The following common conditions can benefit from physiotherapy.
Symphysis Pubis Dysfunction (SPD)
In pregnancy a hormone called relaxin causes increased flexibility into your ligaments and other soft tissue, allowing space for your baby to grow within your pelvis. The ligaments that support your pubic bone become more lax, allowing your pelvis to move more than normal, causing pain and instability.
It causes pain and tenderness over the pubic bone which may extend into the groin and down the inner thighs.
In addition to treatment by a physiotherapist, there are specific SPD belts that can be purchased through me which can be worn to reduce pain and prevent further damage. Please contact me for purchase enquiries.
Rectus Abdominis Diastasis (RAD)
During pregnancy, a hormone is produced called relaxin, which enables the abdominal muscles to stretch. This allows the uterus to grow out into the abdominal space. However, despite the effects of this hormone, the abdominal muscles still undergo an incredible amount of stress.The outermost abdominal muscle, called the rectus abdominus, forms two halves, a right and left recti muscle. These two halves are held together at the midline by a connective sheath called the linea alba.
During pregnancy, relaxin softens the linea alba and the two bands of recti muscles which previously lay parallel may stretch away from the midline to allow more space for the growing uterus. This separation is called rectus abdominis diastasis (RAD).Significant separation of the recti muscles is defined as a gap greater than two fingers widths, found 2cm below the umbilicus, three days post delivery.
There are no obvious symptoms of a RAD. However, it can alter posture and contribute towards lower back and pelvic instability which in turn can lead to pain.
This is pain over the middle part of the spine. It is normally caused by the shift in posture due to the enlargement of the uterus.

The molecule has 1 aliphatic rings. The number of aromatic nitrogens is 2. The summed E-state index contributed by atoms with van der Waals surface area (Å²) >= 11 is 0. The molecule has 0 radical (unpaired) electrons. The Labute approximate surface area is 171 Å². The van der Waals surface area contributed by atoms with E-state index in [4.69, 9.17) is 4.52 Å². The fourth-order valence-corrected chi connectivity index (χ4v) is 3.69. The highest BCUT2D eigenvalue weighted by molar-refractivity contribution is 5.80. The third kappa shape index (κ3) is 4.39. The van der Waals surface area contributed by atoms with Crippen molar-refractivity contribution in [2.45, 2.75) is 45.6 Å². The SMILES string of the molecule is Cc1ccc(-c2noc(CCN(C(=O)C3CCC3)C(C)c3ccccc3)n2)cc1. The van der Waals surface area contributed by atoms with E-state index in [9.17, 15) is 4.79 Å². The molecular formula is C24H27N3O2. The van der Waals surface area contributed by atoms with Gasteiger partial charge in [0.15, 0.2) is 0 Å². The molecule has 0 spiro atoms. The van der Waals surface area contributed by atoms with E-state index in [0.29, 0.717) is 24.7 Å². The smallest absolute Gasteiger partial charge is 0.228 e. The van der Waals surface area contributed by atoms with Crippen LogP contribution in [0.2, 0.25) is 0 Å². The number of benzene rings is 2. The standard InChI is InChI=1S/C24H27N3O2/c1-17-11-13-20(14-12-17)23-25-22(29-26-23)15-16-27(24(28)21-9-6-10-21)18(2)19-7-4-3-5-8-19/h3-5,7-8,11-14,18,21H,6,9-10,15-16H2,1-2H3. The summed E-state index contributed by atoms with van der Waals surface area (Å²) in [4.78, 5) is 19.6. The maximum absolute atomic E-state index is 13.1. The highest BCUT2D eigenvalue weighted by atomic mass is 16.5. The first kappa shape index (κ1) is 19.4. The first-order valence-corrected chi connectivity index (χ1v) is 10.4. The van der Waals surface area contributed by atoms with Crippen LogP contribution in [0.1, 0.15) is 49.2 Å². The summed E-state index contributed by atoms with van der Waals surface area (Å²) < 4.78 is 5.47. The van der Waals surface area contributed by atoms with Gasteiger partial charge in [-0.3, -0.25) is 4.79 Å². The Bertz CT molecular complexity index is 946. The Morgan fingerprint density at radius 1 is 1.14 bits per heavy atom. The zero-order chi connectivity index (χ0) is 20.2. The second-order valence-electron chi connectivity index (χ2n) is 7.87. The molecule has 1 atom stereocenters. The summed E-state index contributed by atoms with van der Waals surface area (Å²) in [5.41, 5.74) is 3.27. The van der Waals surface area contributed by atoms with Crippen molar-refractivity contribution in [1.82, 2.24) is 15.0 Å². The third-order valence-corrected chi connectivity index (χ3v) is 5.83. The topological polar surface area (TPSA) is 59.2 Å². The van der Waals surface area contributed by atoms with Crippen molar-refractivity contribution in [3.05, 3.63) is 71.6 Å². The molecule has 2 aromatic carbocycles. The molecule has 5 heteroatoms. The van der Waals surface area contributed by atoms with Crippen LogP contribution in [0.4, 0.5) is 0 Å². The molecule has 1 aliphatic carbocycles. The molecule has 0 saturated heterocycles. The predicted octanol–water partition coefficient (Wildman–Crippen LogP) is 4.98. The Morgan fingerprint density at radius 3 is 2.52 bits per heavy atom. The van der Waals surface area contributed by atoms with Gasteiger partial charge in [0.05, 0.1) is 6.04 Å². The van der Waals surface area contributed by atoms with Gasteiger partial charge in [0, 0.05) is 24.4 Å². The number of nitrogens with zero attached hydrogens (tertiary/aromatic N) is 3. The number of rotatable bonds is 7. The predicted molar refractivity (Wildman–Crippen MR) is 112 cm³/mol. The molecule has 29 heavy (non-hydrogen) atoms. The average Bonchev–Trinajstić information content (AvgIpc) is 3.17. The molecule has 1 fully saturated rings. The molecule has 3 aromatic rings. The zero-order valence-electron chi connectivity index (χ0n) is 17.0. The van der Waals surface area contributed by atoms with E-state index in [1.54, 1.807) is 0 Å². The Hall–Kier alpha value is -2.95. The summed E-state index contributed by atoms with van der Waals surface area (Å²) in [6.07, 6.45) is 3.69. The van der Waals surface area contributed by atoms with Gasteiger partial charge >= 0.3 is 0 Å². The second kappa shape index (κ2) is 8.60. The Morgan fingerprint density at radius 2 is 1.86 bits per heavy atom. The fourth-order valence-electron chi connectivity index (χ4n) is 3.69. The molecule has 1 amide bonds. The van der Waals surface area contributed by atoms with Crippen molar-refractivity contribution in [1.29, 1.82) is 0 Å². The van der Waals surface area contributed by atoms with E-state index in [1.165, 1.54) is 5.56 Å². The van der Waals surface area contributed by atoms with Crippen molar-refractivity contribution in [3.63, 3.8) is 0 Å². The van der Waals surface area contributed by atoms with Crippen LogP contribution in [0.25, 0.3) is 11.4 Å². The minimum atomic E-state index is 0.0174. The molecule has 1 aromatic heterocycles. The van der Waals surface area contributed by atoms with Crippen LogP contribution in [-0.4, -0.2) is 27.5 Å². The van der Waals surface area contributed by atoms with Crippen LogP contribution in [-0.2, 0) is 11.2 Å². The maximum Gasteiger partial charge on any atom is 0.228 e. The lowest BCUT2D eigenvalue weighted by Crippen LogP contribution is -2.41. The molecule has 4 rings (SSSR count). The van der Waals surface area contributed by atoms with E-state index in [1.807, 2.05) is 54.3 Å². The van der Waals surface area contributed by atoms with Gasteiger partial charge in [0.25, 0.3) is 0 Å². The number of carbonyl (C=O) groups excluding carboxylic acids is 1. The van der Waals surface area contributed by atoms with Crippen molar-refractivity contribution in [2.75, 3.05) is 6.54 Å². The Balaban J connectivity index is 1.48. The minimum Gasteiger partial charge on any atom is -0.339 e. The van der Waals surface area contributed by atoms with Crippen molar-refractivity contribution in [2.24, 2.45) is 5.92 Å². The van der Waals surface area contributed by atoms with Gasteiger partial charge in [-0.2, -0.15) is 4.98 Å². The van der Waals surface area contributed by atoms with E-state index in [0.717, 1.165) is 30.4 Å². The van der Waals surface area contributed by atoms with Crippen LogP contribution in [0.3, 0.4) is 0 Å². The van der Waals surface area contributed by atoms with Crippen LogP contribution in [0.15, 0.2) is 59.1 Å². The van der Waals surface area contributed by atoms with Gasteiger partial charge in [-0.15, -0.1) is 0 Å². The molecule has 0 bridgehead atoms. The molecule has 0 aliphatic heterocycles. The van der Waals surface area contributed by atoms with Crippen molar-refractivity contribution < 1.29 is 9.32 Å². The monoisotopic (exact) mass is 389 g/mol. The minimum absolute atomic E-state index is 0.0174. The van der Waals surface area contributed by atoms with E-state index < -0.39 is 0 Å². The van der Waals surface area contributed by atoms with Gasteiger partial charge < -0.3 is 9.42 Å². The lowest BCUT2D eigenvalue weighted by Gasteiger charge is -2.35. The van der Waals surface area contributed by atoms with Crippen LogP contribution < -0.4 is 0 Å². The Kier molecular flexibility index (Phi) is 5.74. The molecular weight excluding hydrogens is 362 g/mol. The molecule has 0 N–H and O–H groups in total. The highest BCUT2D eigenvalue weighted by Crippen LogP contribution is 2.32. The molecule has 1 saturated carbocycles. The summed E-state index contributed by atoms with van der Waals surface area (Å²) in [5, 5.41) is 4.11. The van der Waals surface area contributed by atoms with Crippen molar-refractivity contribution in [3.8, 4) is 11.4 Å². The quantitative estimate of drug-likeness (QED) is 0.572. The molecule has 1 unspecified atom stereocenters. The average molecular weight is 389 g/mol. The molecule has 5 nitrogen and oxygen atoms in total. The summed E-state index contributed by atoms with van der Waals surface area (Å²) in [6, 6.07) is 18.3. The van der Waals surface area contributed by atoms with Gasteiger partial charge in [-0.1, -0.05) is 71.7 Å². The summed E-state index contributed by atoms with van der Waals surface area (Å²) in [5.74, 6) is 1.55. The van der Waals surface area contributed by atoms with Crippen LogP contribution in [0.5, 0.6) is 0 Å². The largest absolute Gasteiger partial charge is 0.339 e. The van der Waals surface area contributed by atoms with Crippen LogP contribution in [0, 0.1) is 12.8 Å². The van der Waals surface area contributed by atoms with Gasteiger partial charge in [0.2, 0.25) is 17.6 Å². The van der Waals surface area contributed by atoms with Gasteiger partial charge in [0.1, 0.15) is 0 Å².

This pain is a direct result of the baby and uterus getting bigger and poking and prodding into you. In pregnant women the demand for oxygen is increased. You will exhale more carbon dioxide which triggers the respiratory system to increase the respiratory rate slightly, and this is the reason you may find yourself more breathless during strenuous activity. Your diaphragm will have to work harder as well.
You may find the baby beginning to press up and under your ribs and chest. This is the uterus ascending as the abdomen stretches upward and outward, so the baby can grow. The growing baby can obstruct the descent of the diaphragm, which is needed for deep breathing. Hence the pressure pushes the rib cage out sideways and forwards, known as rib flaring and causing a lot of pain. It can also lead to shoulder pain due to the nerves of the diaphragm referring pain there.
Sacroiliac Joint (SIJ) Dysfunction
In pregnancy, the hormone relaxin causes increased flexibility by softening the ligaments that support your pelvis. This means the joints are more mobile than normal causing pain. They sometimes become wrongly aligned. This increased flexibility remains for up to 6 months after stopping breastfeeding.
It causes pain and tenderness over the sacroiliac joint area, most commonly felt in the buttock and or the back of the thigh (occasionally in the groin or back of entire leg).
This is pain over your lower back. It is caused by the change in your posture from your growing uterus, over a relatively short space of time, not giving your muscles enough time to strengthen to support your spine. Some of the muscles that are shortened need to be lengthened, and vice versa, in order to support your new posture.
Pelvic Floor Conditions
There are many different pelvic floor conditions, ranging from pain to incontinence, and within these there are many sub-categories. Often with pregnancy, stress incontinence can develop, due to the growing weight of your uterus over your bladder. However, I do treat many other pelvic floor conditions too.
This condition is so named as it is caused by your sciatic nerve. The course the nerve takes runs from your lower back travelling down the back of your legs and branching out into your feet. This is also where the pain is felt, following the course of this nerve. The job of this nerve is to help you feel sensation and move the muscles in your legs.
Although seemingly quite common during pregnancy – especially in the third trimester – it is not necessarily directly caused by anything to do with pregnancy, although it can be aggravated by your posture during pregnancy. You can also suffer from sciatica without being pregnant.
Sciatica happens when there is inflammation or pressure from your back on the nerve, often caused by a slipped or injured disc. It can also be caused by the growing uterus putting pressure onto the nerve. When suffering from sciatica you will feel a burning shooting pain, quite often in just one of the legs. It can be constant or it can come and go. Although coupled with inflammation, it is important to remember that while pregnant you cannot take Ibuprofen, even at over-the-counter strength.